Orphaned chimpanzees are less socially competent than chimpanzees who were reared by their mother. Researchers from the Max Planck Institute for Psycholinguistics in Nijmegen, The Netherlands, observed that orphaned chimpanzees frequently engaged in social play, but their play bouts were much shorter and resulted in aggression more often. Apparently, chimpanzee mothers endow their offspring with important social skills.
The orphaned chimpanzees engaged in social play more frequently than the mother-reared juveniles, although for shorter amounts of time. But social play of the orphaned juveniles resulted more often in aggression than social play of the young chimps that were reared by their mother. "Although the orphaned chimps were motivated to play," Van Leeuwen says, "it seems that they were less able to coordinate their play bouts and prevent them from resulting in aggression."
Осиротевшие шимпанзе менее компетентны в социальном плане, чем шимпанзе, которые воспитывались матерью. Исследователи из Института психолингвистики им. Макса Планка в Неймегене (Нидерланды) отметили, что сироты-шимпанзе часто играют в социальные игры, но их игровые поединки были намного короче и чаще приводили к агрессии. Очевидно, матери-шимпанзе наделяют своих детей важными навыками общения.#africa #aggressivity #chimpanzee #ethology #netherlands #hominid #mother #nature #socialprotection #science #upbringing
Осиротевшие шимпанзе участвуют в социальных играх чаще, чем воспитанные матерью, хотя и в течение более короткого периода времени. Социальная игра детей-сирот чаще приводила к агрессии, чем социальная игра молодых шимпанзе, воспитанных матерью. "Хотя осиротевшие шимпанзе были мотивированы играть, - говорит ван Лиувен, - похоже, что они были заметно менее способны координировать свои драматические схватки и ограничивать собственную агрессивность".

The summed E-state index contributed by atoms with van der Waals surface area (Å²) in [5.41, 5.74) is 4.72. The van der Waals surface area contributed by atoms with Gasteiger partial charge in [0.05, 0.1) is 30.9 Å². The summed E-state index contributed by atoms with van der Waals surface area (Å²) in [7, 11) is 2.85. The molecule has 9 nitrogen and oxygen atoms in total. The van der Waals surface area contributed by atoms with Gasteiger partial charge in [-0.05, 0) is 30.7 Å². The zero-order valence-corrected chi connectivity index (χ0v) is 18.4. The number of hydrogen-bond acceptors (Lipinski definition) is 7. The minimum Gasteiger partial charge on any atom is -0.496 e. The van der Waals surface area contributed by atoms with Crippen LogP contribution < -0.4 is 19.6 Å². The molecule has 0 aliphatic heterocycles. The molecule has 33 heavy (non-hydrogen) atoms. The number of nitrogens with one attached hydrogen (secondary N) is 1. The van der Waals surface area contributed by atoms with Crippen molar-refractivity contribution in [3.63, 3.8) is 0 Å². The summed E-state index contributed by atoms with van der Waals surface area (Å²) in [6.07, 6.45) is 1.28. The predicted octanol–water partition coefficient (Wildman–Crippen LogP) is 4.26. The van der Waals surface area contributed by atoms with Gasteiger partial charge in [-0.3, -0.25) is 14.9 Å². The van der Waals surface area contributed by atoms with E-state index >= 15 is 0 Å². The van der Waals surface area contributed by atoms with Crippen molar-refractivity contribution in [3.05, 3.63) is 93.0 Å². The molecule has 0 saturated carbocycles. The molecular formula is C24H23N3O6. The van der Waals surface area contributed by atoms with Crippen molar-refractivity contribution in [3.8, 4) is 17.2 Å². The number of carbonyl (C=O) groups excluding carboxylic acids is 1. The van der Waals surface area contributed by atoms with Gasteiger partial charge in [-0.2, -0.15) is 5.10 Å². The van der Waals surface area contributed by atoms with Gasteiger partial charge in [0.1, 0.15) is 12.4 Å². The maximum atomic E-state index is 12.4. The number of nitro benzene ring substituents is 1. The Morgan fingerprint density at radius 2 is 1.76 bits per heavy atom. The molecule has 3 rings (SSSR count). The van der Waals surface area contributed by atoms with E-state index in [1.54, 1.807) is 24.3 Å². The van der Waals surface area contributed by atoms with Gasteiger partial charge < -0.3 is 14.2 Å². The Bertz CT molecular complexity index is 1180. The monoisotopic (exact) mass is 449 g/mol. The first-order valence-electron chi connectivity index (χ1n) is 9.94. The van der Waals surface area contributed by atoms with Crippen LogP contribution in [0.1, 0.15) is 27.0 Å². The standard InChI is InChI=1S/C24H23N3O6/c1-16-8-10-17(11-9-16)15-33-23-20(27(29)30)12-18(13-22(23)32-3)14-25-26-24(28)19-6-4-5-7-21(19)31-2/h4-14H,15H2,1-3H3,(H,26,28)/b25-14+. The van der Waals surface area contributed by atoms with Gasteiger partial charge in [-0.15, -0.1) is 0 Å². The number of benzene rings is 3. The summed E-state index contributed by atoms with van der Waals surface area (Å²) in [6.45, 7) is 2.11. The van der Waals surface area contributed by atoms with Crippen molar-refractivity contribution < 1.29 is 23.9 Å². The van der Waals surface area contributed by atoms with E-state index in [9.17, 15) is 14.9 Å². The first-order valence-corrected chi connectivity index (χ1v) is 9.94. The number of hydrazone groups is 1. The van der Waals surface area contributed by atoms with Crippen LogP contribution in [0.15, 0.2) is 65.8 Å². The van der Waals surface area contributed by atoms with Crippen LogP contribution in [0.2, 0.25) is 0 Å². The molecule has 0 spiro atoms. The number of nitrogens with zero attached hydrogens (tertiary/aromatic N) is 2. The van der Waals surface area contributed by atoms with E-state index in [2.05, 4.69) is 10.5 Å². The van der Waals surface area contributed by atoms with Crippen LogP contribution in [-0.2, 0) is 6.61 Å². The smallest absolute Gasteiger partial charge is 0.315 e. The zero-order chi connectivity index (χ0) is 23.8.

WINNIPEG -- Two social media videos show a newborn #baby #girl being taken from the arms of her #Indigenous mother by Manitoba social workers and #police -- an apprehension that First Nations leaders say is all too common in a child-welfare system biased against #Aboriginals. The videos, broadcast live Thursday on #Facebook by the #woman 's uncle, show her sitting in a hospital bed, cradling her baby and rocking back and forth as social workers and police explain that the baby is being taken into care. The woman is crying softly and being hugged by relatives, one of whom is wailing in sorrow. Eventually, police place the newborn into a car seat and take her away. Photos Hospital generic The #mother is not told when she might see her baby again. "The video itself was disturbing and raised a number of questions, obviously, for anybody who saw it," Indigenous Services Minister Jane #Philpott said in an interview Friday. "It certainly begs the question as to whether or not this family was treated in a way where the unity of the family and the bond between #parent and child was respected as something that had to be taken into serious consideration." Statistics from the Manitoba government show newborn apprehensions occur, on average, about once a day in the province. About 90 per cent of #kids in care are Indigenous.#Canada